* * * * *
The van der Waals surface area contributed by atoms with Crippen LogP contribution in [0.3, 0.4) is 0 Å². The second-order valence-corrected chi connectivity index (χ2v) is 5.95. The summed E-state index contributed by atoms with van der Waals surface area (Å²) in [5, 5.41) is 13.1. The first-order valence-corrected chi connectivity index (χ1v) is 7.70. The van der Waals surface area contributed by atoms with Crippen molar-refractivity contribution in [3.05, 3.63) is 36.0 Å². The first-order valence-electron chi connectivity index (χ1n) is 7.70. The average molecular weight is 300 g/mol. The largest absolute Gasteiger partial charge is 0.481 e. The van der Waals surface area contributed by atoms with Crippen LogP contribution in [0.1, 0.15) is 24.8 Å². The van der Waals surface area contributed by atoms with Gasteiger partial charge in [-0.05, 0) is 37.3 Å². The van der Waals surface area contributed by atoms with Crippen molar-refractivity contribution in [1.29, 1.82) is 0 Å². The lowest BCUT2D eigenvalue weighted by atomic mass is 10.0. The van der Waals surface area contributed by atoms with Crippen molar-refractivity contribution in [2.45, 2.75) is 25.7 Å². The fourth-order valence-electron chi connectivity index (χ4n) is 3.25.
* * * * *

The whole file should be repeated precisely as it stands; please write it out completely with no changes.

The van der Waals surface area contributed by atoms with Crippen LogP contribution in [0.3, 0.4) is 0 Å². The second-order valence-corrected chi connectivity index (χ2v) is 5.95. The summed E-state index contributed by atoms with van der Waals surface area (Å²) in [5, 5.41) is 13.1. The first-order valence-corrected chi connectivity index (χ1v) is 7.70. The van der Waals surface area contributed by atoms with Crippen molar-refractivity contribution in [3.05, 3.63) is 36.0 Å². The first-order valence-electron chi connectivity index (χ1n) is 7.70. The average molecular weight is 300 g/mol. The largest absolute Gasteiger partial charge is 0.481 e. The van der Waals surface area contributed by atoms with Crippen LogP contribution in [0.1, 0.15) is 24.8 Å². The van der Waals surface area contributed by atoms with Gasteiger partial charge in [-0.05, 0) is 37.3 Å². The van der Waals surface area contributed by atoms with Crippen molar-refractivity contribution in [1.29, 1.82) is 0 Å². The lowest BCUT2D eigenvalue weighted by atomic mass is 10.0. The van der Waals surface area contributed by atoms with Crippen molar-refractivity contribution in [2.45, 2.75) is 25.7 Å². The fourth-order valence-electron chi connectivity index (χ4n) is 3.25.